Copy code
val enableNotificationSLock = Mutex()

suspend fun BluetoothReader.enableNotificationS(input: Boolean) {
    return enableNotificationSLock.withLock {
        suspendCoroutine { block ->
            this.setOnEnableNotificationCompleteListener { _, errorCode ->
                if (errorCode == 0) {
                    block.resume(Unit)
                } else {
                    block.resumeWithException(ReaderCommandException("Error code from reader: $errorCode"))
                }
                this.setOnEnableNotificationCompleteListener(null)
            }
            val sent = this.enableNotification(input)
            if (sent) {
                Log.d("BluetoothSupport", "Sent notification request $input")
            } else {
                this.setOnEnableNotificationCompleteListener(null)
                block.resumeWithException(ReaderCommandException("Couldn't send command. Bonded?"))
            }
        }
    }
}

val transmitApduSLock = Mutex()

suspend fun BluetoothReader.transmitApduS(input: ByteArray): CommandAPDU {
    return transmitApduSLock.withLock {
        suspendCoroutine { block ->
            this.setOnResponseApduAvailableListener { _, response, errorCode ->
                if (errorCode == 0) {
                    block.resume(CommandAPDU(response))
                } else {
                    block.resumeWithException(ReaderCommandException("Error code from reader: $errorCode"))
                }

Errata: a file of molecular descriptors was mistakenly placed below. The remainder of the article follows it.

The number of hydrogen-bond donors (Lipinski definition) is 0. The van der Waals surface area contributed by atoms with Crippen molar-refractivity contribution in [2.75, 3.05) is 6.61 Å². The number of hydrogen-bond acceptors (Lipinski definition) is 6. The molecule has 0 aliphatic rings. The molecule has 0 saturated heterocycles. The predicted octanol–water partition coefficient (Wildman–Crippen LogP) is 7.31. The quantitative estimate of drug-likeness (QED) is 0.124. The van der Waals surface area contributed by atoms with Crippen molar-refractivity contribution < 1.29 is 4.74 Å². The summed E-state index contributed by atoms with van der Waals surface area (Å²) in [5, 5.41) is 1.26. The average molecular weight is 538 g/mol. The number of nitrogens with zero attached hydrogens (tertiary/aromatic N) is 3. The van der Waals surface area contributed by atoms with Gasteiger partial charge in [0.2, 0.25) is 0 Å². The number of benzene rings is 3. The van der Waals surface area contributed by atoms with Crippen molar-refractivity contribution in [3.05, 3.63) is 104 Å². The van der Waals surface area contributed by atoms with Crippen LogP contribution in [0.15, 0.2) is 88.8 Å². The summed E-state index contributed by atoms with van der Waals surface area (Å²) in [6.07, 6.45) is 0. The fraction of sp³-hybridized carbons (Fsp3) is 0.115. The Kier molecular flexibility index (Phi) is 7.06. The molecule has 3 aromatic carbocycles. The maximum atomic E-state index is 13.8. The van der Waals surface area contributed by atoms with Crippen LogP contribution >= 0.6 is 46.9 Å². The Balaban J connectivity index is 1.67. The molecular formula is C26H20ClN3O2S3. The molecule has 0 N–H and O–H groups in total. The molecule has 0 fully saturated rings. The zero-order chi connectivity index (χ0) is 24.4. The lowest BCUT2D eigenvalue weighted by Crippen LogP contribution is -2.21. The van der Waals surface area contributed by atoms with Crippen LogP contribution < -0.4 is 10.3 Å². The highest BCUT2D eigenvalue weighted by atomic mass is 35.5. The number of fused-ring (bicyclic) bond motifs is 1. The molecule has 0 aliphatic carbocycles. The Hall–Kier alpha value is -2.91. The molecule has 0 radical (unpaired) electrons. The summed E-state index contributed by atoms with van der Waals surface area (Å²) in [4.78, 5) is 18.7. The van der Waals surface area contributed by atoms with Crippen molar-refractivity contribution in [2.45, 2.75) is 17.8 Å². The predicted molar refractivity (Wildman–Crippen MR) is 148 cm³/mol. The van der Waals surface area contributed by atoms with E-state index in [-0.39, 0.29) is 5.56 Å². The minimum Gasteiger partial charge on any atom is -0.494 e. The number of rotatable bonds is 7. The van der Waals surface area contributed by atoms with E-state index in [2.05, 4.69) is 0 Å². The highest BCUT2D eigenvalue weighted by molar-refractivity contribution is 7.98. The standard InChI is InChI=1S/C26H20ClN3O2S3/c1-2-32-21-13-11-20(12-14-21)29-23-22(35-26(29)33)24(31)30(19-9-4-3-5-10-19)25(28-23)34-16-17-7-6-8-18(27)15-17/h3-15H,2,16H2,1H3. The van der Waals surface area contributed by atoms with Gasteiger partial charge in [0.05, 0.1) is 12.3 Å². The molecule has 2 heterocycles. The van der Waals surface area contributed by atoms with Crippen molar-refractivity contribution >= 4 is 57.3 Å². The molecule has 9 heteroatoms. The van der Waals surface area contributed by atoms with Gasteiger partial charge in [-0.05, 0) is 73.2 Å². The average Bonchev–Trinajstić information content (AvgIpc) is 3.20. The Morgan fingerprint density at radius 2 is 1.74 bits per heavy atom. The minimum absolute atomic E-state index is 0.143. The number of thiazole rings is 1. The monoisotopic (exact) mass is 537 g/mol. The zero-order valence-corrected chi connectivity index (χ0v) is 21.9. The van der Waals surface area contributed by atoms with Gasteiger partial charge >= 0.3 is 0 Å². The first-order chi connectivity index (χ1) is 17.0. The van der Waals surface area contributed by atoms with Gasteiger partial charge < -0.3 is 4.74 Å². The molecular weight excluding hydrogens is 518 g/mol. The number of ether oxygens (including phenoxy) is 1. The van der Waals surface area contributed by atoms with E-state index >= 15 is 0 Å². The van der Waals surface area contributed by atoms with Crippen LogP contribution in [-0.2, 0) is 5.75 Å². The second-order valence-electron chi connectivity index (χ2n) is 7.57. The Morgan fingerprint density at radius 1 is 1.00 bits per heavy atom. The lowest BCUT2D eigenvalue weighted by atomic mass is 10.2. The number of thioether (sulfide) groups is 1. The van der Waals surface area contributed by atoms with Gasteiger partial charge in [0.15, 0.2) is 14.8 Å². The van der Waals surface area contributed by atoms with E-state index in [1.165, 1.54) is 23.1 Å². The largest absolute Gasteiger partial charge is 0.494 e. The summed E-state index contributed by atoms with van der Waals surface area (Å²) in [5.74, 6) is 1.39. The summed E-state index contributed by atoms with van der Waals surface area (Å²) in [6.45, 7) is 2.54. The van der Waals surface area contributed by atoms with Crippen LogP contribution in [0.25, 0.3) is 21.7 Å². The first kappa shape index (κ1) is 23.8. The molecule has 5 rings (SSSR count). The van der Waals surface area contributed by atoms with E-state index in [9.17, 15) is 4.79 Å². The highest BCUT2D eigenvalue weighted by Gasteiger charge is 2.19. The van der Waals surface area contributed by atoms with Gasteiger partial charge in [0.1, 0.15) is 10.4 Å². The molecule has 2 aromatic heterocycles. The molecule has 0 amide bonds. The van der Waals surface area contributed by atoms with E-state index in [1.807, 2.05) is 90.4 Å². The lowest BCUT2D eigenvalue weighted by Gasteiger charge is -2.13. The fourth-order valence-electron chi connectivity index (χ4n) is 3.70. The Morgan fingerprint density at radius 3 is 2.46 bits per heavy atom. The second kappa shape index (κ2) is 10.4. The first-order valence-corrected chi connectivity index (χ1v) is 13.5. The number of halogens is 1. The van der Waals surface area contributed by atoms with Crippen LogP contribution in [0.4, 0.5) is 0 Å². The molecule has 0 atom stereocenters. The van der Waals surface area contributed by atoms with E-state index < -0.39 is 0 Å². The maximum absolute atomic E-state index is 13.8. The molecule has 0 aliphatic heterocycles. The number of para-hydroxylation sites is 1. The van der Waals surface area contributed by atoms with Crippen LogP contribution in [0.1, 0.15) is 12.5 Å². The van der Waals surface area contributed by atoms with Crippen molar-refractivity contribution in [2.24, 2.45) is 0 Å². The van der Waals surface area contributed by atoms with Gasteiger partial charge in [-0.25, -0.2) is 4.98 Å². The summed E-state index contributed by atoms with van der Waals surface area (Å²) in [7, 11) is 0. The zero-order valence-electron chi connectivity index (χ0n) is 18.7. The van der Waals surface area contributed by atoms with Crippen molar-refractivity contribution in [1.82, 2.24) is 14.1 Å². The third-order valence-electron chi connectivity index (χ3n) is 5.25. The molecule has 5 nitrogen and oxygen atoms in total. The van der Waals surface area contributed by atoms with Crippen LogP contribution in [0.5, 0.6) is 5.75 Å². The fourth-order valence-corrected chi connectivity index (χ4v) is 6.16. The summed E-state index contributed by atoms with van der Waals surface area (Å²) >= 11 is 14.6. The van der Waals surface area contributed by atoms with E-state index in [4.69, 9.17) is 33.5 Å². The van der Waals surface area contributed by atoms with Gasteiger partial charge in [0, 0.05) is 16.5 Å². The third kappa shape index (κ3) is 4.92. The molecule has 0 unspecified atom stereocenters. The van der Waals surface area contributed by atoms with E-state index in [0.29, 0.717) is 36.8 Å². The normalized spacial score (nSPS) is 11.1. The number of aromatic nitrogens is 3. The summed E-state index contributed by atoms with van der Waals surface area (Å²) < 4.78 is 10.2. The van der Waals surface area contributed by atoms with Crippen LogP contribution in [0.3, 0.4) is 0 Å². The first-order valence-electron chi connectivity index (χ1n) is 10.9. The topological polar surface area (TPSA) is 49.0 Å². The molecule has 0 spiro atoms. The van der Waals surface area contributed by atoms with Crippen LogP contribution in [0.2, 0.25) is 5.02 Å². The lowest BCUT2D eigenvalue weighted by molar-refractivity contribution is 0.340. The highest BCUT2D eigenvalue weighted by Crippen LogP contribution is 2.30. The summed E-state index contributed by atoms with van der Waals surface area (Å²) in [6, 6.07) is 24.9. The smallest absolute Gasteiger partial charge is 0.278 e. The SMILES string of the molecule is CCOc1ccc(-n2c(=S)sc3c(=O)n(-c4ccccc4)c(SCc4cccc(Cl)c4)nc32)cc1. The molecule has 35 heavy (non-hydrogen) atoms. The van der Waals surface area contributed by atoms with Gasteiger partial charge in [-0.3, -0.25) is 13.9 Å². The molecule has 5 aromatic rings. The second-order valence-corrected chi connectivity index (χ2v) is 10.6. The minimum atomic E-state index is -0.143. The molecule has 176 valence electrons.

this.setOnResponseApduAvailableListener(null)
            }
            val sent = this.transmitApdu(input)
            if (sent) {
                Log.d("BluetoothSupport", "Sent apdu $input")
            } else {
                this.setOnResponseApduAvailableListener(null)
                block.resumeWithException(ReaderCommandException("Couldn't send command. Bonded?"))
            }
        }
    }
}

val transmitEscapeCommandLock = Mutex()

suspend fun BluetoothReader.transmitEscapeCommandS(input: ByteArray): CommandAPDU {
    return transmitEscapeCommandLock.withLock {
        suspendCoroutine { block ->
            this.setOnEscapeResponseAvailableListener { _, response, errorCode ->
                if (errorCode == 0) {
                    block.resume(CommandAPDU(response))
                } else {
                    block.resumeWithException(ReaderCommandException("Error code from reader: $errorCode"))
                }
                this.setOnEscapeResponseAvailableListener(null)
            }
            val sent = this.transmitEscapeCommand(input)
            if (sent) {
                Log.d("BluetoothSupport", "Sent escape command $input")
            } else {
                this.setOnEscapeResponseAvailableListener(null)
                block.resumeWithException(ReaderCommandException("Couldn't send command. Bonded?"))
            }
        }
    }
}

val getDeviceInfoLock = Mutex()

// TODO figure out the exact type of Any